Kodiak Daily Mirror - Amazing Nature Tidepools are filled with young animals in spring
Amazing Nature: Tidepools are filled with young animals in spring
by Switgard Duesterloh
May 09, 2014 | 17 views | 0 0 comments | 93 93 recommendations | email to a friend | print
It is finally undeniable that spring has sprung in Kodiak. The warm temperatures of the last weekend kissed even the last winter sleepiness out of nature’s ambassadors of the new season. Usually, it’s the flowers and perhaps some trees and bushes that announce spring with their first blooms or tender new green shoots. However, yesterday on a rocky beach we witnessed signs of springtime under every rock.

While hard to find in the winter, hermit crabs are suddenly back in large numbers. I saw the tiniest hermit crabs occupying the smallest snail shells that I have ever spotted. It almost required a magnifying glass to watch these minis. Their house suppliers, the periwinkles and top snails, were also back in huge numbers.Under any given rock there were a multitude of intertidal organisms including fish (eel-like looking gunnels and small tide pool sculpins), sea cucumbers, sea stars, hermit crabs, kelp isopods, sand fleas, worms and really cute tiny chitons.

Chitons are a member of the mollusc phylum and share some characteristics with snails and limpets. They have a muscular foot on which they scoot along and which helps them attach firmly to their rocky habitat. They also have a rasping tongue called a radula, which is only found among molluscs. The radula is a fascinating invention of nature looking much like a miniature chain saw, but in the case of the chitons it is made with a mineral called magnetite, apparently the only known use of that mineral in animals.

On the chiton’s top side are eight interlocking plates or valves. These are held together and surrounded by a fringe called a girdle. The plates give the animal protection from impacts coming from above while still allowing flexible movement. Chitons can roll into a little ball like a pillbug when pried off the rocks. If the animal dies or gets eaten, the connecting tissue no longer holds the valves together and the individual plates can often be found washed up on the beach or carried onto land by birds and otters. These plates are often called “butterfly shells” because of their shape.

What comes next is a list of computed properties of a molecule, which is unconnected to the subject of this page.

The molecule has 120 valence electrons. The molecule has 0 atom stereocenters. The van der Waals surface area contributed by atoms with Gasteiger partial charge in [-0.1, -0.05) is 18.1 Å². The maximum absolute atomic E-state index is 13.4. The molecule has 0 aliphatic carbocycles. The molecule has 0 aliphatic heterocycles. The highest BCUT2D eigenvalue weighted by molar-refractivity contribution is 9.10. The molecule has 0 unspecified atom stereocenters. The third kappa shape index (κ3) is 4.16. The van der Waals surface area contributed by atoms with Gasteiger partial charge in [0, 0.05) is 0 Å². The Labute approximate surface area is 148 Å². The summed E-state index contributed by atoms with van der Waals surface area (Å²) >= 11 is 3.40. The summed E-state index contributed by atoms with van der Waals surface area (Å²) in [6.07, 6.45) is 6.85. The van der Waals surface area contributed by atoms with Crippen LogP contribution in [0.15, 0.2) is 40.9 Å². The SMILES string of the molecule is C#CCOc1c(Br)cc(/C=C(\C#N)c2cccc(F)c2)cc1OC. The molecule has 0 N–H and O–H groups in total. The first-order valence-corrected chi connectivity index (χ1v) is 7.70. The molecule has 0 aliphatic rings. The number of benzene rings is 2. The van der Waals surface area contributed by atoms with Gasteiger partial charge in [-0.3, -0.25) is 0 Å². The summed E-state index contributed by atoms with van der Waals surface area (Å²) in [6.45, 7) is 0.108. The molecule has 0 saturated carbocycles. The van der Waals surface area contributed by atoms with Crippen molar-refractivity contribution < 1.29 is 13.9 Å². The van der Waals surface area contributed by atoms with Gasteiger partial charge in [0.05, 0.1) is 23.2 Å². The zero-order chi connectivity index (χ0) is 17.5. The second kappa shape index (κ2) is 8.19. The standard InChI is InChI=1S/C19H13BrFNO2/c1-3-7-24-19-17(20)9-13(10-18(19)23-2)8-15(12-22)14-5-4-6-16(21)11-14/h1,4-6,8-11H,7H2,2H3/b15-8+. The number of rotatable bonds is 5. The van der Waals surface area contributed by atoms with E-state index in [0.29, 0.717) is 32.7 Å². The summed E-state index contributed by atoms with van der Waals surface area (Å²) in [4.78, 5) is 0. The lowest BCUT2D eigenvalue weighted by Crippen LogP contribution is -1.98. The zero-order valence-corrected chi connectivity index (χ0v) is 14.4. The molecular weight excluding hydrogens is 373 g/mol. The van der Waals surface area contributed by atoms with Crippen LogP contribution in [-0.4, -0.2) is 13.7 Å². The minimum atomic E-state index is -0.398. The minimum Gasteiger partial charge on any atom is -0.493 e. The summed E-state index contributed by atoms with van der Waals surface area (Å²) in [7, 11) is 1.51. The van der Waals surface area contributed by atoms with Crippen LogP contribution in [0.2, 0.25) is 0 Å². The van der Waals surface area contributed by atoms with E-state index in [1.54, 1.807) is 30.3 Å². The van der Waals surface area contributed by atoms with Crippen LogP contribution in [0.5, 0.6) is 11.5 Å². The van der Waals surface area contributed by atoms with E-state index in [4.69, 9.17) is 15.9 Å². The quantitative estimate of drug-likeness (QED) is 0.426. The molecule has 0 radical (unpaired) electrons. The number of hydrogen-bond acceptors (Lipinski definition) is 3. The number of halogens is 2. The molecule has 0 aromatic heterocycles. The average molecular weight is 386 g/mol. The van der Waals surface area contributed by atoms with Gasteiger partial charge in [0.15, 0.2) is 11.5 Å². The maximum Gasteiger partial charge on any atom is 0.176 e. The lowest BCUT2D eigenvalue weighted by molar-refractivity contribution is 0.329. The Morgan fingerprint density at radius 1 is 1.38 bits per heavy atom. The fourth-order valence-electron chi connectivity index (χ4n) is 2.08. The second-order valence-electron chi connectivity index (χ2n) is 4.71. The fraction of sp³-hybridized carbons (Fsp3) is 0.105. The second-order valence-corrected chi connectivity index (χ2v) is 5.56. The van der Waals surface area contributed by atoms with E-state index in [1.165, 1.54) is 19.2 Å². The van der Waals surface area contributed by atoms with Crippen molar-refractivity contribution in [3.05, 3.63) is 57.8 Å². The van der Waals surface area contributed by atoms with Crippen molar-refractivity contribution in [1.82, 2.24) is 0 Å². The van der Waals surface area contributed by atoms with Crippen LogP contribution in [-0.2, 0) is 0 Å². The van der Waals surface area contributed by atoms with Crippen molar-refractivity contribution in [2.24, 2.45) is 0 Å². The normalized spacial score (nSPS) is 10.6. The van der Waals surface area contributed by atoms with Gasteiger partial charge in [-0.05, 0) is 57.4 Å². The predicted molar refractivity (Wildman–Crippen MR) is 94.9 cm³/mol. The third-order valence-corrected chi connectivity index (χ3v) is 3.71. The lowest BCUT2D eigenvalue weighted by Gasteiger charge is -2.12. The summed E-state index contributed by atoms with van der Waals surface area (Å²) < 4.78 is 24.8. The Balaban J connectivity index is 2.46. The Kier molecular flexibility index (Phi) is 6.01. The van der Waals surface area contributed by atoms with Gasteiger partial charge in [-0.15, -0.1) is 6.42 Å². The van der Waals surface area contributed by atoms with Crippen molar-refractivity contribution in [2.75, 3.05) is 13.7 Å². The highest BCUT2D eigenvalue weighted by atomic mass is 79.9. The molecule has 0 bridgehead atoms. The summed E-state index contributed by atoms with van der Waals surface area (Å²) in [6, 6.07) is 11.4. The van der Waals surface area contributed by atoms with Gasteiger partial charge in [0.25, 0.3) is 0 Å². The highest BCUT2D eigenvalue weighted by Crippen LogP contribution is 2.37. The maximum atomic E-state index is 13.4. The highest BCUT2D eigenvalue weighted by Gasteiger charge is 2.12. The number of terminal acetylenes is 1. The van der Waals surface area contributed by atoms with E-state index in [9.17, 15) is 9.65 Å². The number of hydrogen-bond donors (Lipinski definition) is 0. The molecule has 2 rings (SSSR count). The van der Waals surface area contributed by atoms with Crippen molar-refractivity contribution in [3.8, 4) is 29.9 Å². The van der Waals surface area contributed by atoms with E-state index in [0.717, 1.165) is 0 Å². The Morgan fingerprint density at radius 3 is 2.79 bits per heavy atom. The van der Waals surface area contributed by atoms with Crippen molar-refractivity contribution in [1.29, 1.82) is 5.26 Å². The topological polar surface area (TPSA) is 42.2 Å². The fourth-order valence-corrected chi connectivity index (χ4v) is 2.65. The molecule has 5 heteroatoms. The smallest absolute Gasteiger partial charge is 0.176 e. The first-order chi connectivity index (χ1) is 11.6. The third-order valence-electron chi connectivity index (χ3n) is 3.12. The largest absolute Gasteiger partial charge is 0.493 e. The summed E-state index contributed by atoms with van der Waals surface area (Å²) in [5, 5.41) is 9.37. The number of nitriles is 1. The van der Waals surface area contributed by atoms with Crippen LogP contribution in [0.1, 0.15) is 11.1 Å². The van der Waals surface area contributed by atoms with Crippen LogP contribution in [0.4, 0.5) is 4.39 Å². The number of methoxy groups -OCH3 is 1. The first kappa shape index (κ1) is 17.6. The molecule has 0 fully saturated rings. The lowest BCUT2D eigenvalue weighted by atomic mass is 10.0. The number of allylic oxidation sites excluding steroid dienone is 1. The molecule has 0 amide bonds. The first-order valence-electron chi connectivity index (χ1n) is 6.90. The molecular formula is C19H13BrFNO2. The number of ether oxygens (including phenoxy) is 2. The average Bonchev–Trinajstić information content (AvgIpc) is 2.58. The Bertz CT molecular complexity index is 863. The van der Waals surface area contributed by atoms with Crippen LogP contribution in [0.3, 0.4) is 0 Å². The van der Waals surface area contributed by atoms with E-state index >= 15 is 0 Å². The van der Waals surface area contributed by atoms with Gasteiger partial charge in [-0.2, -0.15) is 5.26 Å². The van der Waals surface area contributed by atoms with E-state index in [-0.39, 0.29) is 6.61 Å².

Most common in our tide pools is the Black Chiton Katharina tunicata, also called Black Katy. It gets to about three inches in size and is a traditional food of Alaskan Native people of this area. The butterfly shells have been found in mittens dating back 3,000 years and more. While I would advise against eating any filter feeding molluscs like mussels and clams because of the danger of paralytic shellfish poisoning, chitons, limpets and snails are considered safe to eat because they graze algae off the rocks rather than filtering the water for food. Of course, one should always keep in mind that heavy harvesting in one area can deplete local populations easily.

The Black Katy reaches maturity at two years of age and lives for another three years as an adult. It reproduces by external fertilization, meaning that eggs and sperm are released into the water. Each individual is either male or female (this is not always so in snails!). The eggs develop into a small planktonic larva, but settle out very quickly. In a laboratory study it was found that if a certain red corraline alga was in the test tank, the larval stage only lasted two and a half hours, but if this alga was not present it lasted longer.

Remembering those tiny chitons on the beach that were no larger than a baby’s fingernail makes me wonder that something so small has all the pieces and parts just like the adult animal, only all in nano-format. Then again, whether it is a blue whale, the largest creature on earth, a human, or a black chiton, we all start out as a single cell with all the information it takes. It just goes to show that size really doesn’t matter.

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